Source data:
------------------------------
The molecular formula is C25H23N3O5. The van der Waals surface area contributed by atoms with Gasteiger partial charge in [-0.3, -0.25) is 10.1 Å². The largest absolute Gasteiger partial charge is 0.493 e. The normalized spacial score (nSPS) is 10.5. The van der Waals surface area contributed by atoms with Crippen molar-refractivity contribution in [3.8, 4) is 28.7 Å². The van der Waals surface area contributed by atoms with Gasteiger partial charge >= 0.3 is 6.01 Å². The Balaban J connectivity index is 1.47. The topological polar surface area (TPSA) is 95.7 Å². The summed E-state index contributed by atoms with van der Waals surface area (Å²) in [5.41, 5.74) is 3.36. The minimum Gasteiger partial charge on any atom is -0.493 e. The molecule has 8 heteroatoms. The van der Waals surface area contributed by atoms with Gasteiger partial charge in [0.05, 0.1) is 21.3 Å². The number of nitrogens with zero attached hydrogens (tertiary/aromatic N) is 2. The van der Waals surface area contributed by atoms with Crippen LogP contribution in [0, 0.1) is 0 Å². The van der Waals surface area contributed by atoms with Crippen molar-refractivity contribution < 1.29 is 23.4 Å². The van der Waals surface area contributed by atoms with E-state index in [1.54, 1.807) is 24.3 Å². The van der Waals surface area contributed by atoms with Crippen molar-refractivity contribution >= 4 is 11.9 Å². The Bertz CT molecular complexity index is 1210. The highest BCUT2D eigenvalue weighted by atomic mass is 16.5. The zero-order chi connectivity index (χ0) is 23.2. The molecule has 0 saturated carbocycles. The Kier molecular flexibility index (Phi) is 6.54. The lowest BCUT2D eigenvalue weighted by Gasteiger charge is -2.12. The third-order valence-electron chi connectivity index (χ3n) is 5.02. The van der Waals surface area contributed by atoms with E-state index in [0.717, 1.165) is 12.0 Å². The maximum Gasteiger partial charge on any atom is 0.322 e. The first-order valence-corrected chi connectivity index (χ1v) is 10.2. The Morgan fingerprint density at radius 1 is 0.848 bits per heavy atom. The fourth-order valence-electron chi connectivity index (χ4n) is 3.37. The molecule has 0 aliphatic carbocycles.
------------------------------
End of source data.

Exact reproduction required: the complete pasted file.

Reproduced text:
The molecular formula is C25H23N3O5. The van der Waals surface area contributed by atoms with Gasteiger partial charge in [-0.3, -0.25) is 10.1 Å². The largest absolute Gasteiger partial charge is 0.493 e. The normalized spacial score (nSPS) is 10.5. The van der Waals surface area contributed by atoms with Crippen molar-refractivity contribution in [3.8, 4) is 28.7 Å². The van der Waals surface area contributed by atoms with Gasteiger partial charge >= 0.3 is 6.01 Å². The Balaban J connectivity index is 1.47. The topological polar surface area (TPSA) is 95.7 Å². The summed E-state index contributed by atoms with van der Waals surface area (Å²) in [5.41, 5.74) is 3.36. The minimum Gasteiger partial charge on any atom is -0.493 e. The molecule has 8 heteroatoms. The van der Waals surface area contributed by atoms with Gasteiger partial charge in [0.05, 0.1) is 21.3 Å². The number of nitrogens with zero attached hydrogens (tertiary/aromatic N) is 2. The van der Waals surface area contributed by atoms with Crippen LogP contribution in [0, 0.1) is 0 Å². The van der Waals surface area contributed by atoms with Crippen molar-refractivity contribution < 1.29 is 23.4 Å². The van der Waals surface area contributed by atoms with E-state index in [1.54, 1.807) is 24.3 Å². The van der Waals surface area contributed by atoms with Crippen molar-refractivity contribution >= 4 is 11.9 Å². The Bertz CT molecular complexity index is 1210. The highest BCUT2D eigenvalue weighted by atomic mass is 16.5. The zero-order chi connectivity index (χ0) is 23.2. The molecule has 0 saturated carbocycles. The Kier molecular flexibility index (Phi) is 6.54. The lowest BCUT2D eigenvalue weighted by Gasteiger charge is -2.12. The third-order valence-electron chi connectivity index (χ3n) is 5.02. The van der Waals surface area contributed by atoms with E-state index in [0.717, 1.165) is 12.0 Å². The maximum Gasteiger partial charge on any atom is 0.322 e. The first-order valence-corrected chi connectivity index (χ1v) is 10.2. The Morgan fingerprint density at radius 1 is 0.848 bits per heavy atom. The fourth-order valence-electron chi connectivity index (χ4n) is 3.37. The molecule has 0 aliphatic carbocycles.